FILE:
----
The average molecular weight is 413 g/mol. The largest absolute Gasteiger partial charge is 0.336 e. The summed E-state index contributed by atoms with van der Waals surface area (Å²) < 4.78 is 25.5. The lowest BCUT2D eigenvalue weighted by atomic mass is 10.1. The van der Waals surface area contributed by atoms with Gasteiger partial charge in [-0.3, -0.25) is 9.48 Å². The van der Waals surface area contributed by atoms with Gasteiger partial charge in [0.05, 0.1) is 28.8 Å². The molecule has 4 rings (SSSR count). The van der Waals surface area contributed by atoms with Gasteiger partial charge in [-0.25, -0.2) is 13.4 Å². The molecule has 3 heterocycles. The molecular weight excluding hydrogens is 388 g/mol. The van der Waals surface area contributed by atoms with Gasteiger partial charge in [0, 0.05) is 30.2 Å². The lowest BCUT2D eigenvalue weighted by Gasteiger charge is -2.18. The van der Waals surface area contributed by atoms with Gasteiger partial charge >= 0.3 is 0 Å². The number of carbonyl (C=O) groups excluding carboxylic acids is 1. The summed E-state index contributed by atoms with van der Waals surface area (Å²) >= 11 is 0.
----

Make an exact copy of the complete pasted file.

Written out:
The average molecular weight is 413 g/mol. The largest absolute Gasteiger partial charge is 0.336 e. The summed E-state index contributed by atoms with van der Waals surface area (Å²) < 4.78 is 25.5. The lowest BCUT2D eigenvalue weighted by atomic mass is 10.1. The van der Waals surface area contributed by atoms with Gasteiger partial charge in [-0.3, -0.25) is 9.48 Å². The van der Waals surface area contributed by atoms with Gasteiger partial charge in [0.05, 0.1) is 28.8 Å². The molecule has 4 rings (SSSR count). The van der Waals surface area contributed by atoms with Gasteiger partial charge in [-0.25, -0.2) is 13.4 Å². The molecule has 3 heterocycles. The molecular weight excluding hydrogens is 388 g/mol. The van der Waals surface area contributed by atoms with Gasteiger partial charge in [0, 0.05) is 30.2 Å². The lowest BCUT2D eigenvalue weighted by Gasteiger charge is -2.18. The van der Waals surface area contributed by atoms with Gasteiger partial charge >= 0.3 is 0 Å². The number of carbonyl (C=O) groups excluding carboxylic acids is 1. The summed E-state index contributed by atoms with van der Waals surface area (Å²) >= 11 is 0.